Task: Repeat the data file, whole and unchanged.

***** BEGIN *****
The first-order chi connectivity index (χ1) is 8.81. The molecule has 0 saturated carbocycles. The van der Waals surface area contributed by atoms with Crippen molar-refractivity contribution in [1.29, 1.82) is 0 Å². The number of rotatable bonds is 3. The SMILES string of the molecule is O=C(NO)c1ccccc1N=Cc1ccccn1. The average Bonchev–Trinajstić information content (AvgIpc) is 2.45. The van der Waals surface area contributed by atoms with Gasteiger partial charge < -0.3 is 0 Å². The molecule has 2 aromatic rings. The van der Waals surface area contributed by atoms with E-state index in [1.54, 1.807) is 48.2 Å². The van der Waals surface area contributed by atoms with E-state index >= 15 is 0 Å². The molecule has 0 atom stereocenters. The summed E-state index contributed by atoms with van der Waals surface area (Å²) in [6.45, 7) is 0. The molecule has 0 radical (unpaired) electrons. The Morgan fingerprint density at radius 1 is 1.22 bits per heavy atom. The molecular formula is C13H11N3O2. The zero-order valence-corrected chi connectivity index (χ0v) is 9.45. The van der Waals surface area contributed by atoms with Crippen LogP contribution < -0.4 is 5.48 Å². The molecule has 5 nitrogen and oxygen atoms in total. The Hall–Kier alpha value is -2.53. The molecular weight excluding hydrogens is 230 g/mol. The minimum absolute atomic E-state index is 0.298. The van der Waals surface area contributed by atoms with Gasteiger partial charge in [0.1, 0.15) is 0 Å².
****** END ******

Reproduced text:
The first-order chi connectivity index (χ1) is 8.81. The molecule has 0 saturated carbocycles. The van der Waals surface area contributed by atoms with Crippen molar-refractivity contribution in [1.29, 1.82) is 0 Å². The number of rotatable bonds is 3. The SMILES string of the molecule is O=C(NO)c1ccccc1N=Cc1ccccn1. The average Bonchev–Trinajstić information content (AvgIpc) is 2.45. The van der Waals surface area contributed by atoms with Gasteiger partial charge < -0.3 is 0 Å². The molecule has 2 aromatic rings. The van der Waals surface area contributed by atoms with E-state index in [1.54, 1.807) is 48.2 Å². The van der Waals surface area contributed by atoms with E-state index >= 15 is 0 Å². The molecule has 0 atom stereocenters. The summed E-state index contributed by atoms with van der Waals surface area (Å²) in [6.45, 7) is 0. The molecule has 0 radical (unpaired) electrons. The Morgan fingerprint density at radius 1 is 1.22 bits per heavy atom. The molecular formula is C13H11N3O2. The zero-order valence-corrected chi connectivity index (χ0v) is 9.45. The van der Waals surface area contributed by atoms with Crippen LogP contribution < -0.4 is 5.48 Å². The molecule has 5 nitrogen and oxygen atoms in total. The Hall–Kier alpha value is -2.53. The molecular weight excluding hydrogens is 230 g/mol. The minimum absolute atomic E-state index is 0.298. The van der Waals surface area contributed by atoms with Gasteiger partial charge in [0.1, 0.15) is 0 Å².